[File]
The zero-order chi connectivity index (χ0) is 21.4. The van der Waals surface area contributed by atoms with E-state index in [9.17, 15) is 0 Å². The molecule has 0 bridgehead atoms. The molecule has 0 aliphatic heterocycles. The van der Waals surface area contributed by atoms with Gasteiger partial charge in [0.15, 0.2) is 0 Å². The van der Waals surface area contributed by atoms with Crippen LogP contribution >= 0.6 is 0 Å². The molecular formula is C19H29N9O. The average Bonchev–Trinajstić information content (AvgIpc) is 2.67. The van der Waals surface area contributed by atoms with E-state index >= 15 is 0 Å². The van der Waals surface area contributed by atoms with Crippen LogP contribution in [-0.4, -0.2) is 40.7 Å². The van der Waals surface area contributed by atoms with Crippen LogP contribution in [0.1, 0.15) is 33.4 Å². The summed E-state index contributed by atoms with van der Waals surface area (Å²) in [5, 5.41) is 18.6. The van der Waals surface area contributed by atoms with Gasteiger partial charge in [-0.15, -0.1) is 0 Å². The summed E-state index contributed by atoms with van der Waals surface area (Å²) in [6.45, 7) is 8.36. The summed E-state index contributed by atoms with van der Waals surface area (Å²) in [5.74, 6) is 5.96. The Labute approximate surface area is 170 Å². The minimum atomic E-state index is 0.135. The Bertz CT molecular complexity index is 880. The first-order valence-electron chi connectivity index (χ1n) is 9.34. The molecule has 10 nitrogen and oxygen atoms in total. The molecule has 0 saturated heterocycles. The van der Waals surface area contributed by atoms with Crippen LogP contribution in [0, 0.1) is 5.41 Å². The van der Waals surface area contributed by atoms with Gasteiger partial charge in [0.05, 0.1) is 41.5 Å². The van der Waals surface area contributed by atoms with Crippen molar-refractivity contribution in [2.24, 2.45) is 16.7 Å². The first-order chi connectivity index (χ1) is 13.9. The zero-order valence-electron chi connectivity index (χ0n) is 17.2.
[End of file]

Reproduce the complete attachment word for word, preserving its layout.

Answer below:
The zero-order chi connectivity index (χ0) is 21.4. The van der Waals surface area contributed by atoms with E-state index in [9.17, 15) is 0 Å². The molecule has 0 bridgehead atoms. The molecule has 0 aliphatic heterocycles. The van der Waals surface area contributed by atoms with Gasteiger partial charge in [0.15, 0.2) is 0 Å². The van der Waals surface area contributed by atoms with Crippen LogP contribution >= 0.6 is 0 Å². The molecular formula is C19H29N9O. The average Bonchev–Trinajstić information content (AvgIpc) is 2.67. The van der Waals surface area contributed by atoms with E-state index >= 15 is 0 Å². The van der Waals surface area contributed by atoms with Crippen LogP contribution in [-0.4, -0.2) is 40.7 Å². The van der Waals surface area contributed by atoms with Crippen LogP contribution in [0.1, 0.15) is 33.4 Å². The summed E-state index contributed by atoms with van der Waals surface area (Å²) in [5, 5.41) is 18.6. The van der Waals surface area contributed by atoms with Gasteiger partial charge in [-0.15, -0.1) is 0 Å². The summed E-state index contributed by atoms with van der Waals surface area (Å²) in [6.45, 7) is 8.36. The summed E-state index contributed by atoms with van der Waals surface area (Å²) in [5.74, 6) is 5.96. The Labute approximate surface area is 170 Å². The minimum atomic E-state index is 0.135. The Bertz CT molecular complexity index is 880. The first-order valence-electron chi connectivity index (χ1n) is 9.34. The molecule has 10 nitrogen and oxygen atoms in total. The molecule has 0 saturated heterocycles. The van der Waals surface area contributed by atoms with Crippen LogP contribution in [0, 0.1) is 5.41 Å². The van der Waals surface area contributed by atoms with Gasteiger partial charge in [0.05, 0.1) is 41.5 Å². The van der Waals surface area contributed by atoms with Crippen molar-refractivity contribution in [2.24, 2.45) is 16.7 Å². The first-order chi connectivity index (χ1) is 13.9. The zero-order valence-electron chi connectivity index (χ0n) is 17.2.